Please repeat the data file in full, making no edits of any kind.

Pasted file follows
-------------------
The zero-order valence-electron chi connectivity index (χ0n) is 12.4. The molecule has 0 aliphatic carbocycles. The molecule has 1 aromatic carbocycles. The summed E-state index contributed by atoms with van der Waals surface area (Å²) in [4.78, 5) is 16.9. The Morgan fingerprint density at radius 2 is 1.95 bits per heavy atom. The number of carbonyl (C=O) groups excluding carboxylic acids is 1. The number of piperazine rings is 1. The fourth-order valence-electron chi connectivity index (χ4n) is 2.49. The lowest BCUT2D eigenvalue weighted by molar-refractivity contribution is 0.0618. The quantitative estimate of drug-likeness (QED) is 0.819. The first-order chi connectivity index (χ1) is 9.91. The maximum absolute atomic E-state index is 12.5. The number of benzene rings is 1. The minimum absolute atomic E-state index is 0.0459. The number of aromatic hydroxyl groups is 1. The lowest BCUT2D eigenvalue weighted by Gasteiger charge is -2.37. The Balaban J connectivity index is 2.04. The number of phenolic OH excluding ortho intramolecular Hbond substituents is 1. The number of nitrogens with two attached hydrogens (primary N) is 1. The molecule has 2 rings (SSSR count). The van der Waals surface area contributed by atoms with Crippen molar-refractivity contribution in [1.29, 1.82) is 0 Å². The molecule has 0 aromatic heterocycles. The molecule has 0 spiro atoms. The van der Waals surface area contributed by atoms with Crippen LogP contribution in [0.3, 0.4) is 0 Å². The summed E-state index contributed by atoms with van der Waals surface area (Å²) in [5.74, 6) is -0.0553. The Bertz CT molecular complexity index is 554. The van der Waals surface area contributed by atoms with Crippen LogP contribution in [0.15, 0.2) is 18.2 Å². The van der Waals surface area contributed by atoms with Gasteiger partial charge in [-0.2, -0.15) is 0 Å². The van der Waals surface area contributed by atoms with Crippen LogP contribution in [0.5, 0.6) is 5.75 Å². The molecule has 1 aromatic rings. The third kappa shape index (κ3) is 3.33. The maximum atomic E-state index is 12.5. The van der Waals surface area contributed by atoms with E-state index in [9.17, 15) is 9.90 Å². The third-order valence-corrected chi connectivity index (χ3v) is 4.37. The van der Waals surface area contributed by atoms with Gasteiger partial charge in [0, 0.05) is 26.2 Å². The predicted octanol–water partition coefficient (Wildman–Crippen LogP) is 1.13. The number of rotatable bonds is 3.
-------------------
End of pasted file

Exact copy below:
The zero-order valence-electron chi connectivity index (χ0n) is 12.4. The molecule has 0 aliphatic carbocycles. The molecule has 1 aromatic carbocycles. The summed E-state index contributed by atoms with van der Waals surface area (Å²) in [4.78, 5) is 16.9. The Morgan fingerprint density at radius 2 is 1.95 bits per heavy atom. The number of carbonyl (C=O) groups excluding carboxylic acids is 1. The number of piperazine rings is 1. The fourth-order valence-electron chi connectivity index (χ4n) is 2.49. The lowest BCUT2D eigenvalue weighted by molar-refractivity contribution is 0.0618. The quantitative estimate of drug-likeness (QED) is 0.819. The first-order chi connectivity index (χ1) is 9.91. The maximum absolute atomic E-state index is 12.5. The number of benzene rings is 1. The minimum absolute atomic E-state index is 0.0459. The number of aromatic hydroxyl groups is 1. The lowest BCUT2D eigenvalue weighted by Gasteiger charge is -2.37. The Balaban J connectivity index is 2.04. The number of phenolic OH excluding ortho intramolecular Hbond substituents is 1. The number of nitrogens with two attached hydrogens (primary N) is 1. The molecule has 2 rings (SSSR count). The van der Waals surface area contributed by atoms with Crippen molar-refractivity contribution in [1.29, 1.82) is 0 Å². The molecule has 0 aromatic heterocycles. The molecule has 0 spiro atoms. The van der Waals surface area contributed by atoms with Crippen LogP contribution in [0.3, 0.4) is 0 Å². The summed E-state index contributed by atoms with van der Waals surface area (Å²) in [5.74, 6) is -0.0553. The Bertz CT molecular complexity index is 554. The van der Waals surface area contributed by atoms with Crippen LogP contribution in [0.15, 0.2) is 18.2 Å². The van der Waals surface area contributed by atoms with Gasteiger partial charge in [-0.2, -0.15) is 0 Å². The van der Waals surface area contributed by atoms with Crippen LogP contribution in [0.5, 0.6) is 5.75 Å². The molecule has 1 aromatic rings. The third kappa shape index (κ3) is 3.33. The maximum atomic E-state index is 12.5. The van der Waals surface area contributed by atoms with E-state index in [9.17, 15) is 9.90 Å². The third-order valence-corrected chi connectivity index (χ3v) is 4.37. The van der Waals surface area contributed by atoms with Gasteiger partial charge in [0, 0.05) is 26.2 Å². The predicted octanol–water partition coefficient (Wildman–Crippen LogP) is 1.13. The number of rotatable bonds is 3.